Storlet Engine Overview

Storlet Engine Overview

At the high level the storlet engine is made of the components described below. See illustration.

The storlet middleware

The storlet middleware is a Swift WSGI middleware that intercepts storlet invocation requests and routes the input data and the computation output into and out of the Docker container where the storlet is executed. This middleware needs to be in both the proxy-server and the object-server pipelines.

The storlet middleware is written in a way that allows to extend the engine to support sandboxing technologies other then Docker. This manifests in the “storlet gateway” API which defines the functionality required from a sandbox to run storlets. Moreover, part of the storlet middleware configuration is what “storlet gateway” implementation class to load. Currently, we have a single class implementation of the API we refer to as “storlet docker gateway”.

Swift accounts

The storlet engine is tightly coupled with accounts in Swift in the following manners:

  1. In order to invoke a storlet on a data object residing in some Swift account, that account must be enabled for storlets. That is, it must have a designated user defined metadata flag on the account set to true.

  2. Each Swift account must have certain containers required by the engine. One such container is the “storlet” container, where storlets are being uploaded. Storlets uploaded to this container can be invoked on any data object in that account, given that the invoking user has read permissions to the “storlet” container.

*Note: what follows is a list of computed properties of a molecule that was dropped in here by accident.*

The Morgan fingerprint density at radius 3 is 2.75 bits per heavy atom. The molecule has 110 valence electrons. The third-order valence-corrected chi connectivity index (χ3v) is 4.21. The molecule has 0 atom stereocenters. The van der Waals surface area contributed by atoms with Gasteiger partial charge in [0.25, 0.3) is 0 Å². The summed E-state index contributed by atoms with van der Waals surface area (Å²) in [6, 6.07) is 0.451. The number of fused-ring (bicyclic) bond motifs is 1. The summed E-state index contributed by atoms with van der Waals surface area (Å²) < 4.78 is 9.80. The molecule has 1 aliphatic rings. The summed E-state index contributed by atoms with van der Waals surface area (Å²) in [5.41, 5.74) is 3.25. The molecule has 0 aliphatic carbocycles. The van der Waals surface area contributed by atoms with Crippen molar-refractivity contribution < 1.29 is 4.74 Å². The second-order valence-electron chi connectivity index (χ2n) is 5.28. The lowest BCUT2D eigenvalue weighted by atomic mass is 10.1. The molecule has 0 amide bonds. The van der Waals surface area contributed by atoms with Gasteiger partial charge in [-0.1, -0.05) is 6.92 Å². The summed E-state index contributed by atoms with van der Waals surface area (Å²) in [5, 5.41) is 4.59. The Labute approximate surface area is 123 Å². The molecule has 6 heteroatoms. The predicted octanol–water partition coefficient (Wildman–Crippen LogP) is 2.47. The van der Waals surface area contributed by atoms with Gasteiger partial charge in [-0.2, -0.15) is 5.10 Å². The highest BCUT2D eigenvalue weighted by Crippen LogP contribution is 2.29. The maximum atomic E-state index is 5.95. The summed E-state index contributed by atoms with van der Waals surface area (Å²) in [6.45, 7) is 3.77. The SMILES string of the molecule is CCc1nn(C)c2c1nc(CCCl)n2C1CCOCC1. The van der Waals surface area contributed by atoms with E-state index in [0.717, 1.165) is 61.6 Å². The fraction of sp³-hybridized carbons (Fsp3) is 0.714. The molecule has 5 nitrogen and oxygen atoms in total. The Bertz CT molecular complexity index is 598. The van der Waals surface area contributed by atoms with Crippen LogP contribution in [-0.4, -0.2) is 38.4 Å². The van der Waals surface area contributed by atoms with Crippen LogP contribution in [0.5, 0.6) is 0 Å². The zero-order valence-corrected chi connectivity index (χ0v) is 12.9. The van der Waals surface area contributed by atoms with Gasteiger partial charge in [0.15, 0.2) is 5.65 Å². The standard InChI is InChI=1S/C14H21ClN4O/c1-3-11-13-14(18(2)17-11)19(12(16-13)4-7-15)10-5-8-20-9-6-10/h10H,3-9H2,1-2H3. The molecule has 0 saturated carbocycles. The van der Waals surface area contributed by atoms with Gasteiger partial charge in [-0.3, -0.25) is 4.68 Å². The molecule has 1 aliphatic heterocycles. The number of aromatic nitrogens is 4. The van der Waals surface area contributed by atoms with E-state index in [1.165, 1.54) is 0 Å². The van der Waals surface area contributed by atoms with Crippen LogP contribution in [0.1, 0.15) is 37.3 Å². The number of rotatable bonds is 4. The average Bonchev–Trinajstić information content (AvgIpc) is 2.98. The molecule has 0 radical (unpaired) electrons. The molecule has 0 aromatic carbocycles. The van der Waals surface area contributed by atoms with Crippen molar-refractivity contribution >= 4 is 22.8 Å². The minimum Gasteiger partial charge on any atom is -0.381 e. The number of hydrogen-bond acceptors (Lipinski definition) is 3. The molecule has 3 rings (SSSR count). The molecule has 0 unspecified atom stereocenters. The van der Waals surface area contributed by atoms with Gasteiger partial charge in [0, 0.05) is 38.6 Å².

3. Each account has a separate Docker image (and container) where storlets are being executed. All the storlets being executed on data objects belonging to same account, will be executed in the same Docker container. This facilitates having different images for different Swift accounts. The Docker image name must be the account id to which it belongs.

The Docker image

As mentioned above there is a Docker image per account that is enabled for storlets. At a high level this image containes:

  1. A Java run time environment. This is needed when you run storlets written in Java

  2. A daemon factory. A Python process that starts as part of the Docker container bring up. This process spawns the “per storlet daemons” upon a request from the “storlet docker gateway” that runs in the context of the storlet_middleware.

  3. A storlet daemon. The storlet daemon is a generic daemon that once spawned loads a certain storlet code and awaits invocations. Different storlets, e.g. a filtering storlet and a compression storlet are loaded into different daemons. A daemon is invoked the first time a certain storlet needs to be executed. Currently we have two types of daemons, a Java daemon for loading and running Java written storlets, and a Python daemon for loading and runding Python written storlets.

  4. The storlet common jar. This is the jar used for developing storlets in Java. Amongst other things it has the definition of the invoke API the storlet must implement.

The storlet bus

The storlet bus is a communication channel between the storlet middleware in the Swift side and the factory daemon and storlet daemon in the Docker container. For each Docker container (or Swift account) there is a communication channel with the storlet factory of that container. For each storlet daemon in the container there is a communication channel on which is listens for invocations. These channels are based on unix domain sockets.

The storlet engine components illustration

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Flow

To tie everything together we illustrate an end-to-end scenario.

Writing and Deploying a storlet